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The Munsell Color Wheel


Color Wheels

Such systems were devised to meet the demands of an expanding economy that needed precise color notation.

The industrial economy included more fabrics, dyes, etc., than ever before.

Such systems use a notation of Letters & Numbers,
seen on the dial at left, in order to ensure accuracy.

A Variety of Colorwheels at FeedBlitz

Newton's Color Wheel at
University of Virginia

Origins of the Color Wheel at
Dimensions of Color



EM spectrum

Review of the Visible Spectrum

This diagram shows the small area our visible spectrum
occupies within the electromagnetic spectrum.


The Electromagnetic and Visible Spectra at
The Physics Classroom

Additive theory explained

Additive Color Theory

This picture clearly illustrates the process of matter absorbing
some light rays & reflecting others


Additive Color at University of California, Santa Barbara


Introduction to the Electromagnetic Spectrum:

Discovery of infrared (1800 by Sir Frederick William Herschel) and ultraviolet rays (1801 by Johann Ritter)

from gamma rays to radio waves

Discovery of Infrared at The Infrared Processing and Analysis Center

Johann Wilhelm Ritter and UV Rays at Universal Design Consortium

William Herschel at



Kelvin Scale

Introduction to the Kelvin Scale

(Lord Kelvin, 1848) concept of 'absolute zero'; explanation of black-box radiation.

The Kelvin system of light measurement,
based upon the light that would be emitted by a "black body "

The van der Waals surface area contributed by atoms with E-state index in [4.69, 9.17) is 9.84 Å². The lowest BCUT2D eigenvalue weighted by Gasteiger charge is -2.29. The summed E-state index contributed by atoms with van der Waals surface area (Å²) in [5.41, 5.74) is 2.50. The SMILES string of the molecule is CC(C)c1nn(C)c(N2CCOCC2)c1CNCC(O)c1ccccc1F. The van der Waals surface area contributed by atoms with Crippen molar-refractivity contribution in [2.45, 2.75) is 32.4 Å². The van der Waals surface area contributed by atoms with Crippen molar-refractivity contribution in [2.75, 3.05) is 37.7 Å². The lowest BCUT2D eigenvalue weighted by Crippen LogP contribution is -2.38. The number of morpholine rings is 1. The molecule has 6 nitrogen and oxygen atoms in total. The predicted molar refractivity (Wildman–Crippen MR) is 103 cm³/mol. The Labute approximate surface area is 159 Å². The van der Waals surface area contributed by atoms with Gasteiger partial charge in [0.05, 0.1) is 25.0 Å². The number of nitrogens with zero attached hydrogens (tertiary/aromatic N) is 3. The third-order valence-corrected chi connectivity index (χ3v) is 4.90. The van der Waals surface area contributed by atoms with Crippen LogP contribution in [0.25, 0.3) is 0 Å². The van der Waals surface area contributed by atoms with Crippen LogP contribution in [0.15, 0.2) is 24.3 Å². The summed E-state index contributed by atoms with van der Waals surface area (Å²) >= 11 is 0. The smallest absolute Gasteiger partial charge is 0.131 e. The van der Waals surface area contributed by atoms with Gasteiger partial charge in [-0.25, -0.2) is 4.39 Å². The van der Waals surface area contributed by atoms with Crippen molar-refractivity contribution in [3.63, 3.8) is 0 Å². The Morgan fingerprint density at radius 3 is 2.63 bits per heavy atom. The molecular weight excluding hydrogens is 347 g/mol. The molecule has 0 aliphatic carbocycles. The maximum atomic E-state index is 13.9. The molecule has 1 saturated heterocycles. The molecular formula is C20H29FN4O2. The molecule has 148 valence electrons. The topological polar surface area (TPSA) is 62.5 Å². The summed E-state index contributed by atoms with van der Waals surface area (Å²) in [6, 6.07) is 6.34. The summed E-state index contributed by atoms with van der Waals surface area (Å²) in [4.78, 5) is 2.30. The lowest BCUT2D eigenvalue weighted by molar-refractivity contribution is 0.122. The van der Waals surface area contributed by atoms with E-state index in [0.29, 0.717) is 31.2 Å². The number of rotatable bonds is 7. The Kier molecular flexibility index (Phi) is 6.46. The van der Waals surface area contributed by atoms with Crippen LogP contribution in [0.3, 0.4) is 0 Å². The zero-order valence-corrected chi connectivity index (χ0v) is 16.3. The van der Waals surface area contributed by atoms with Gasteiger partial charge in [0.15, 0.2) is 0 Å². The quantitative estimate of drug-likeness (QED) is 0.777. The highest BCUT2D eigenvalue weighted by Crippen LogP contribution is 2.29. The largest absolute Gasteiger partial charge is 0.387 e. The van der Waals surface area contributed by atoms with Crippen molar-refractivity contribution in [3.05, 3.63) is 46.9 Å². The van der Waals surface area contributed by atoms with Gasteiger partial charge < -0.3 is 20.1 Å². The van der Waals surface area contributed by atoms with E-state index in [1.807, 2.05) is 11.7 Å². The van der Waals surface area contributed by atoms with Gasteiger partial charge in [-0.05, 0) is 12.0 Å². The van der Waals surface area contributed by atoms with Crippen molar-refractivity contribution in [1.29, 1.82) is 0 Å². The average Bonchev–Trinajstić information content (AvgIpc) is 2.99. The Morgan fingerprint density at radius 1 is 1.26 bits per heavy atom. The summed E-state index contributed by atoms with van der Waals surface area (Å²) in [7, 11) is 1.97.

heated to various temperatures.

Used in the physical sciences as well as photography
to indicate color temperature.


Kelvin Scale at School of Digital Photography

Black Body Radiation at Georgia State University

Lord Kelvin at The Scottish Science Hall of Fame


The Speed of Light

eclipse of moon of Jupiter
oil painting


1610 - Galileo discovered that what were previously thought to be stars were actually moons of Jupiter -
proving that earth & it's moon were not the only "planetary system".

1676 - The eclipse of Jupiter and its moon Io gave Danish astronomer Olaus Roemeran (Ole Rømer; also Roemer) an opportunity to estimate the speed of light.
His observation was that the same eclipse was seen later or sooner, depending on earth's proximity to Jupiter. This demonstrated that light had a finite speed.
Rømer had measured celestial angles in order to use triangulation to determine an estimate of the distance between Earth and Jupiter.
Accounting for the time discrepancy in observation of the same phenomenon, based on the distance between the two points,
he was able to provide the speed of 186,000 mile
s per second, an incredibly close calculation.

Galileo and The Moons of Jupiter at Rice University | The Moons of Jupiter at | Galileo at Stanford University

Ole Rømer at The Museum of Natural History | Rømer's Determination of the Speed of Light at Wikipedia



"Newton's Rings"

"When a convex lens is placed on a flat glass plate, light is reflected by the plate & by the lower surface of the lens.
The two groups of rays interfere with each other to produce 'Newton's Rings.'
These are named after Sir Isaac Newton (1642-1727),
who first investigated this effect" - David Burnie

Newton's Rings
Time-Life Books

Description of how "interference" can cause "iridescence" and why the wave nature of light creates this effect,
based on the relationship of the wave length of light rays and correspondingly tiny spaces between matter,
such as between two pieces of touching glass (where the colors produced are called "Newton's Rings")
or in between the ridges of a peacocks feather:


Here, due to their microscopic spacing,
tiny "rods" of the feather create "interference" with the light rays

peacock feather

It is actually a reverberation effect,
similar to the breaking of waves upon each other at different angles.

Newton's Rings at:

City Collegiate | The University of Adelaide | School Physics

Isaac Newton at:

The Isaac Newton Institute for Mathematical Studies | University of Virginia |
Virginia Commonwealth University: Principia | Optiks


lecture contents